In the early summer of 1953, the Hawker Aircraft Company believed its new Hunter jet fighter aircraft could attain the world air speed record for Britain and decided to modify its prototype aircraft WB188 for the attempt.
Neville Duke, by then Hawker’s chief test pilot, would be the pilot.
WB188 was fitted with a streamlined ‘needle’ nose and a rounded front windscreen to the cockpit and was painted red to assist the photographic time-keepers.
As it was Coronation year it was felt that, in spite of the climatic disadvantages, the record attempt should be made in Britain.
The choice was the established course used for the 1946 High Speed Flight attempt.
The base chosen was again RAF Tangmere with support aircraft again being provided by Tangmere’s No 29 Squadron.
In 1946 it had been Mosquitoes; in 1953 it was to be Meteor night fighters.
Unlike the full RAF support in 1946, the 1953 attempt only had marker buoys to indicate the beginning and end of the 3 km measured course. Assistance for the pilot was not a problem; Neville Duke had, as he said afterwards, ‘... flown the course a couple of hundred times already!’
All was ready by August 30, 1953 when Neville Duke took off from Tangmere for the first record attempt.
Unfortunately, on the last of four practice runs, the aircraft’s Avon engine began to run intermittently and the attempt was abandoned.
The problem was solved and for the next attempt on September 1, it was decided to take off at dawn when calmer weather conditions were likely to be present.
Neville Duke later described the flight as follows: “I took off from Tangmere on to course, dropping the nose to build up speed rapidly.
“Coming down first from 1,000 feet I lined up on the marker flares seven miles away. I caught a glimpse of Bognor pier and my indicated airspeed was registering 550 knots.
“I switched in reheat. There was a surge of acceleration, followed by a loud bang.
“The Hunter flipped over in a vicious roll to starboard, and a force of six and a half ‘g’ crushed down on my ribs and nearly blacked me out.
“Beach and sea had swum into the place of the sky and were coming closer every second. I cut off the reheat, thrust over the stick, and came out of the roll, right way up, at about 200 feet.
“I looked out at the wing and saw part of the undercarriage leg sticking through a jagged hole in the wing surface.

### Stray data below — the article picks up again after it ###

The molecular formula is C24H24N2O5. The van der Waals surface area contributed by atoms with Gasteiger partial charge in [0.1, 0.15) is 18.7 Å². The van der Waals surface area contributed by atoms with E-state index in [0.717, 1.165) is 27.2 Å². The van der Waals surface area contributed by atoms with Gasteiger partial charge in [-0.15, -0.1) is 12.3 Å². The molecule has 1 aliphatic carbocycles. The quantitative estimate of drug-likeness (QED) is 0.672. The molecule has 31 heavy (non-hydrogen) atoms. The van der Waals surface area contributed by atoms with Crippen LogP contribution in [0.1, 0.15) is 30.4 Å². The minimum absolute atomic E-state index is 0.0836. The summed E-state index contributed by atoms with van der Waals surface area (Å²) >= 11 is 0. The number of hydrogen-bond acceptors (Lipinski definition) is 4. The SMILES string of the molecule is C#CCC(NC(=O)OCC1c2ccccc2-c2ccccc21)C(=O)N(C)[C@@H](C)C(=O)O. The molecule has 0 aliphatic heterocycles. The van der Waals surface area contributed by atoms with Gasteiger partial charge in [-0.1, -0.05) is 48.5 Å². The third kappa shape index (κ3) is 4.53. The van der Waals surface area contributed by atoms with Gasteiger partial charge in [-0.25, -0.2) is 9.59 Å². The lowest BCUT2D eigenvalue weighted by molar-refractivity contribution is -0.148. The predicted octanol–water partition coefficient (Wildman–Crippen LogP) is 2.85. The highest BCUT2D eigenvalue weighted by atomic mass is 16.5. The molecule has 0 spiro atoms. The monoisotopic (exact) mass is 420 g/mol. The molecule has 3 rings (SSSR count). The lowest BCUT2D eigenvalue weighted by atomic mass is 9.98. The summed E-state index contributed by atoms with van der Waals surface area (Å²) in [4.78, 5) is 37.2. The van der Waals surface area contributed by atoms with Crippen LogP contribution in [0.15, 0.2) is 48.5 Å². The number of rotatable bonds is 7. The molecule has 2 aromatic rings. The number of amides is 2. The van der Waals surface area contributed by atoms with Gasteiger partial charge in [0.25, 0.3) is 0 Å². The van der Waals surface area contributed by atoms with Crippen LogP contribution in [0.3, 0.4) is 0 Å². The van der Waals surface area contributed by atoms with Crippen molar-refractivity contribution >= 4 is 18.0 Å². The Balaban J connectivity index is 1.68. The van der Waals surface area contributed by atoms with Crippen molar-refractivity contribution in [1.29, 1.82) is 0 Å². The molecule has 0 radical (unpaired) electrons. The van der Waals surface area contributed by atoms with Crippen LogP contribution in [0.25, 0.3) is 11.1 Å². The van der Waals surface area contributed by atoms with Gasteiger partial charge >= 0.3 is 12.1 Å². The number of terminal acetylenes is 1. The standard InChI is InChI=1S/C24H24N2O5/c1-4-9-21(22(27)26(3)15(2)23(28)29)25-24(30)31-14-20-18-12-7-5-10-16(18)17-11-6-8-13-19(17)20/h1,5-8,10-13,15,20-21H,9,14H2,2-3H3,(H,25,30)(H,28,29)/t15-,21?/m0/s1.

“The aerodynamic stresses and strains of the high speed had sucked out the undercarriage leg and smashed it through the wing like a cannon shell.
“I flew back to Dunsfold (Hawker’s airfield) and circled around burning up fuel so that the landing on one leg would be as light as possible.
“Below on the aerodrome I could see the red fire engines at readiness.
“At last with the tanks reading ‘zero’, I put the Hunter on final approach, keeping up the wing by the aileron, holding off as long as possible, and gently brushing the one wheel on to the runway.
“As the speed fell, the wing dropped and the Hunter swung round in a circle on the port wingtip and the starboard wheel. All things considered, I had survived the disaster very well. If the undercarriage leg had come out seconds later we should both, the Hunter and me, have flipped straight into the sea.
“We managed to land, too, with the minimum of damage that could be expected in the circumstances. A lot of hard work followed and I marvelled at the way the ground crew had the repairs done within a week.”
After the attempt of September 1, the actual record breaking run was somewhat an anticlimax.
On September 7, Neville Duke was back at Tangmere after 15 minutes, having achieved a mean average over the four runs of 727.63 mph.
He was proclaimed in the next day’s papers as ‘The Fastest Man on Earth!’
Since 1992, Neville Duke’s record-breaking Hawker Hunter has been displayed at the Tangmere Military Aviation Museum courtesy of the Board of Trustees of the RAF Museum.
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